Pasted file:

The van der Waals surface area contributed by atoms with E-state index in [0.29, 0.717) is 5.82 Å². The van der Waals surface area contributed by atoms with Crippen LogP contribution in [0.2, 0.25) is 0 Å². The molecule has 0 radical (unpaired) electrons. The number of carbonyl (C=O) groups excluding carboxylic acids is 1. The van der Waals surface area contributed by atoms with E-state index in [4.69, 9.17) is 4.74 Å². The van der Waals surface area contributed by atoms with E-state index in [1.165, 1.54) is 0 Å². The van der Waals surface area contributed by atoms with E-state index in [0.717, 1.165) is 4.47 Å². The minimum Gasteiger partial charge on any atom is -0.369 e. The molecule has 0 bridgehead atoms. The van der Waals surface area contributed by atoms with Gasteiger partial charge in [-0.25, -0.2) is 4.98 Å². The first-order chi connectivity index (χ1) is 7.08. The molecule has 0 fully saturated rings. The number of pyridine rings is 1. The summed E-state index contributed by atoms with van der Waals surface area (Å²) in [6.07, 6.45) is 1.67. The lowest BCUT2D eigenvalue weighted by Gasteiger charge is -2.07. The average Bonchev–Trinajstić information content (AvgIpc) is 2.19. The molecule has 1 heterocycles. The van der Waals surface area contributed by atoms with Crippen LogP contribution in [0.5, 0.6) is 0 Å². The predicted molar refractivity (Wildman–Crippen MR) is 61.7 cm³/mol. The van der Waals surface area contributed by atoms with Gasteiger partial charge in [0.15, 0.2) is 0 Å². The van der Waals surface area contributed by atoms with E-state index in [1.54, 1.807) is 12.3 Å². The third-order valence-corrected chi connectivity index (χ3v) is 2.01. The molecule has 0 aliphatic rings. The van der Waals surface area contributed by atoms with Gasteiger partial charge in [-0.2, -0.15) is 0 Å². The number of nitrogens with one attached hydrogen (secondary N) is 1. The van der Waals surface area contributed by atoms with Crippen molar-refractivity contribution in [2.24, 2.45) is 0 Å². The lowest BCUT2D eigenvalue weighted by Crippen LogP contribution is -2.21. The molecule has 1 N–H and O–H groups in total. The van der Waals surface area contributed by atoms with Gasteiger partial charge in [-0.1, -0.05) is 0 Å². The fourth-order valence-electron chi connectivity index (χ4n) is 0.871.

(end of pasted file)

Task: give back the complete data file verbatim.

The van der Waals surface area contributed by atoms with E-state index in [0.29, 0.717) is 5.82 Å². The van der Waals surface area contributed by atoms with Crippen LogP contribution in [0.2, 0.25) is 0 Å². The molecule has 0 radical (unpaired) electrons. The number of carbonyl (C=O) groups excluding carboxylic acids is 1. The van der Waals surface area contributed by atoms with E-state index in [4.69, 9.17) is 4.74 Å². The van der Waals surface area contributed by atoms with E-state index in [1.165, 1.54) is 0 Å². The van der Waals surface area contributed by atoms with E-state index in [0.717, 1.165) is 4.47 Å². The minimum Gasteiger partial charge on any atom is -0.369 e. The molecule has 0 bridgehead atoms. The van der Waals surface area contributed by atoms with Gasteiger partial charge in [-0.25, -0.2) is 4.98 Å². The first-order chi connectivity index (χ1) is 7.08. The molecule has 0 fully saturated rings. The number of pyridine rings is 1. The summed E-state index contributed by atoms with van der Waals surface area (Å²) in [6.07, 6.45) is 1.67. The lowest BCUT2D eigenvalue weighted by Gasteiger charge is -2.07. The average Bonchev–Trinajstić information content (AvgIpc) is 2.19. The molecule has 1 heterocycles. The van der Waals surface area contributed by atoms with Crippen LogP contribution in [0.5, 0.6) is 0 Å². The predicted molar refractivity (Wildman–Crippen MR) is 61.7 cm³/mol. The van der Waals surface area contributed by atoms with Gasteiger partial charge in [0.15, 0.2) is 0 Å². The van der Waals surface area contributed by atoms with E-state index in [1.54, 1.807) is 12.3 Å². The third-order valence-corrected chi connectivity index (χ3v) is 2.01. The molecule has 0 aliphatic rings. The van der Waals surface area contributed by atoms with Gasteiger partial charge in [-0.2, -0.15) is 0 Å². The number of nitrogens with one attached hydrogen (secondary N) is 1. The van der Waals surface area contributed by atoms with Crippen molar-refractivity contribution in [2.24, 2.45) is 0 Å². The lowest BCUT2D eigenvalue weighted by Crippen LogP contribution is -2.21. The molecule has 1 N–H and O–H groups in total. The van der Waals surface area contributed by atoms with Gasteiger partial charge in [-0.1, -0.05) is 0 Å². The fourth-order valence-electron chi connectivity index (χ4n) is 0.871.